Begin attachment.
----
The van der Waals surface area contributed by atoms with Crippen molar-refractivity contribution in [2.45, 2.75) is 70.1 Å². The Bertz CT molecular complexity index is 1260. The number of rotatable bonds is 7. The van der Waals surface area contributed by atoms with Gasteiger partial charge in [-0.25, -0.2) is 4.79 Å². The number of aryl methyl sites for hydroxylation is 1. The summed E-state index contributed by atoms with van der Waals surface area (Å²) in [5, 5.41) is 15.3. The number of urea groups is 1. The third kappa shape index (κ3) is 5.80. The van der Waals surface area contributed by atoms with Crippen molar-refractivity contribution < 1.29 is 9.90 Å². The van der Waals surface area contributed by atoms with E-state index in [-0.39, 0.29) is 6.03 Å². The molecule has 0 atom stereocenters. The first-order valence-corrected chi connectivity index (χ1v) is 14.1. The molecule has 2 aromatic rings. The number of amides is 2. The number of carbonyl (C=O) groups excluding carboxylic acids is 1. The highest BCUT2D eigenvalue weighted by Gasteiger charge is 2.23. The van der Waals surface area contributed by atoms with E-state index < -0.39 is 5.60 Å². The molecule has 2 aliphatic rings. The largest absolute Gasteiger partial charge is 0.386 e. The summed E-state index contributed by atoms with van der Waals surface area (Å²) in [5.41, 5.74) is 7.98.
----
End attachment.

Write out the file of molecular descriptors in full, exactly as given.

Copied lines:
The van der Waals surface area contributed by atoms with Crippen molar-refractivity contribution in [2.45, 2.75) is 70.1 Å². The Bertz CT molecular complexity index is 1260. The number of rotatable bonds is 7. The van der Waals surface area contributed by atoms with Gasteiger partial charge in [-0.25, -0.2) is 4.79 Å². The number of aryl methyl sites for hydroxylation is 1. The summed E-state index contributed by atoms with van der Waals surface area (Å²) in [5, 5.41) is 15.3. The number of urea groups is 1. The third kappa shape index (κ3) is 5.80. The van der Waals surface area contributed by atoms with Crippen molar-refractivity contribution < 1.29 is 9.90 Å². The van der Waals surface area contributed by atoms with E-state index in [-0.39, 0.29) is 6.03 Å². The molecule has 0 atom stereocenters. The first-order valence-corrected chi connectivity index (χ1v) is 14.1. The molecule has 2 aromatic rings. The number of amides is 2. The number of carbonyl (C=O) groups excluding carboxylic acids is 1. The highest BCUT2D eigenvalue weighted by Gasteiger charge is 2.23. The van der Waals surface area contributed by atoms with E-state index < -0.39 is 5.60 Å². The molecule has 2 aliphatic rings. The largest absolute Gasteiger partial charge is 0.386 e. The summed E-state index contributed by atoms with van der Waals surface area (Å²) in [5.41, 5.74) is 7.98.